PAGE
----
Oxalate in Renal Stone Disease: The Terminal Metabolite That Just Won't Go Away

Susan R. Marengo; Andrea M. P. Romani

Disclosures

Nat Clin Pract Nephrol. 2008;4(7):368-377. 

In This Article

Potential Roles of Oxalate in Nephrolithiasis

The role of urinary oxalate in nephrolithiasis is nothing if not controversial.[34,76,77,78] Given the heterogeneity of nephrolithiases, it is almost certain that the roles of calcium and/or oxalate in some subsets of stone formers are limited to simply forming calcium oxalate crystals when present in sufficient quantities. For example, hypercalciuria is frequently reported to be the most common urinary defect in idiopathic stone formers.[76,77] Yet, populations with persistent mild hyperoxaluria, a low incidence of hypercalciuria and an increased incidence of calcium oxalate nephrolithiasis have been documented (e.g. patients with cystic fibrosis,[79,80] individuals who have undergone gastric bypass surgery,[12,81] and people from the Arabian Peninsula and Pakistan).[82,83]

Oxalate can affect stone formation and growth in ways other than contributing to urinary calcium oxalate supersaturation and crystallization, for example via regulation of its retention and excretion. Transgenic mouse data indicate that SLC26A6 seems to reduce oxalate absorption from the gut and increase absorption by the proximal tubules, thus reducing urinary oxalate excretion.[24,25] The ability to gradually excrete an oxalate load in the urine might reduce an individual's risk of crystal formation and growth.

Oxalate might also affect the renal vasculature, a theory originated in the mid-twentieth century by Carr,[84] who believed that improper papillary drainage promotes crystal formation and deposition. Later work shows that vascular endothelial cells take up oxalate and that prolonged oxalate exposure inhibits proliferation of these cells while increasing their concentration of cytoplasmic and nuclear calcium.[85] Little is known of oxalate's effect on renal blood flow, but one study in rats found that acute infusions of oxalate into the renal artery reduced blood flow and cortical microcirculation.[86] More support for a role of vascular defects in the promotion of stone formation comes from the clinical association of hypertension with nephrolithiasis and from reports that vasodilators such as enalapril and losartan reduce calcium oxalate nephrolithiasis in ethylene-glycol-treated rats.[87,88,89]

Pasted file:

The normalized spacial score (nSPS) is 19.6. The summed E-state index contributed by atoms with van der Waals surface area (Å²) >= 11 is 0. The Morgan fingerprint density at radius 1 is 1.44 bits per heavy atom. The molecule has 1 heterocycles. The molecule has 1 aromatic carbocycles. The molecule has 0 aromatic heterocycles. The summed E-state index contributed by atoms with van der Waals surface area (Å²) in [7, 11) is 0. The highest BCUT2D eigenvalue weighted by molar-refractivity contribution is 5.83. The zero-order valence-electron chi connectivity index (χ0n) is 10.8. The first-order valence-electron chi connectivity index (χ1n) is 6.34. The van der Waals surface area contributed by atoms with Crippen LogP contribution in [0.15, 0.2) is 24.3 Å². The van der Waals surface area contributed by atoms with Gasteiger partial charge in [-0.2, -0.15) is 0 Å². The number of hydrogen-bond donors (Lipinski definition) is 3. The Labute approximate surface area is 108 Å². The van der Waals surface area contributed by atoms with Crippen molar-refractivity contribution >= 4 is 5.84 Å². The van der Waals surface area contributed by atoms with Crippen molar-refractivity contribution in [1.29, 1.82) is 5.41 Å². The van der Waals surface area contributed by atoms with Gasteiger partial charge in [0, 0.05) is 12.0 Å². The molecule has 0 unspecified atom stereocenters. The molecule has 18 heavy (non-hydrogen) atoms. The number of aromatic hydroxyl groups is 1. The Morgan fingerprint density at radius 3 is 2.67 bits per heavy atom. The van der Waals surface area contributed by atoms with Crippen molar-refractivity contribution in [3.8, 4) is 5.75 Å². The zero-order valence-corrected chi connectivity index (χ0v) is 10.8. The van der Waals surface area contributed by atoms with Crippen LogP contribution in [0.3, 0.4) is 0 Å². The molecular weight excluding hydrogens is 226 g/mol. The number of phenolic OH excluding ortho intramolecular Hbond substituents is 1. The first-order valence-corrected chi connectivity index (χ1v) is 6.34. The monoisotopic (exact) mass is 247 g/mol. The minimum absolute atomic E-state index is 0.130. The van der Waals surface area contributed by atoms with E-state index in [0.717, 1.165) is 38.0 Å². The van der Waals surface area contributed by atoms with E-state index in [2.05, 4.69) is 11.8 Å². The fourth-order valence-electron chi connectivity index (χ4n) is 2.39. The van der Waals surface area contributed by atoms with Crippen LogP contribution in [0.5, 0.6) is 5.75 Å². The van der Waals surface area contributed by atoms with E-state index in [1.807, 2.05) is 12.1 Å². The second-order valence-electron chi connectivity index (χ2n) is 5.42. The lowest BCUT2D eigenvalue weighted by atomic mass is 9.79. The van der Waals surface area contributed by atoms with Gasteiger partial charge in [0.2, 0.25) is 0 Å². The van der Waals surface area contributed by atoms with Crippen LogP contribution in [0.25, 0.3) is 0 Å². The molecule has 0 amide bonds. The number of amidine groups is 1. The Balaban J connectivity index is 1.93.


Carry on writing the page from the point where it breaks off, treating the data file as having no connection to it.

Observations that nephrotoxicity increases calcium oxalate nephrocalcinosis in rats and that oxalate induces both apoptosis and proliferation of renal epithelial cells have given rise to the hypothesis that oxalate promotes nephrolithiasis via interactions with the renal epithelium.[90,91] If this hypothesis is true, variable susceptibility or adaptability to oxalate-mediated effects could explain why stone formers and those who are not stone formers can have identical levels of hyperoxaluria.[92] The exposure of renal epithelial cells to oxalate causes oxidative damage, mitochondrial damage, activation of second messenger pathways (such as those mediated by p38 MAP kinase and phospholipase A), inflammatory response signaling, changes in the expression of putative modulators of crystallization (such as osteopontin, bikunin and Tamm-Horsfall protein), and changes in the glycocalyx.[93,94,95,96,97,98,99,100,101,102,103,104]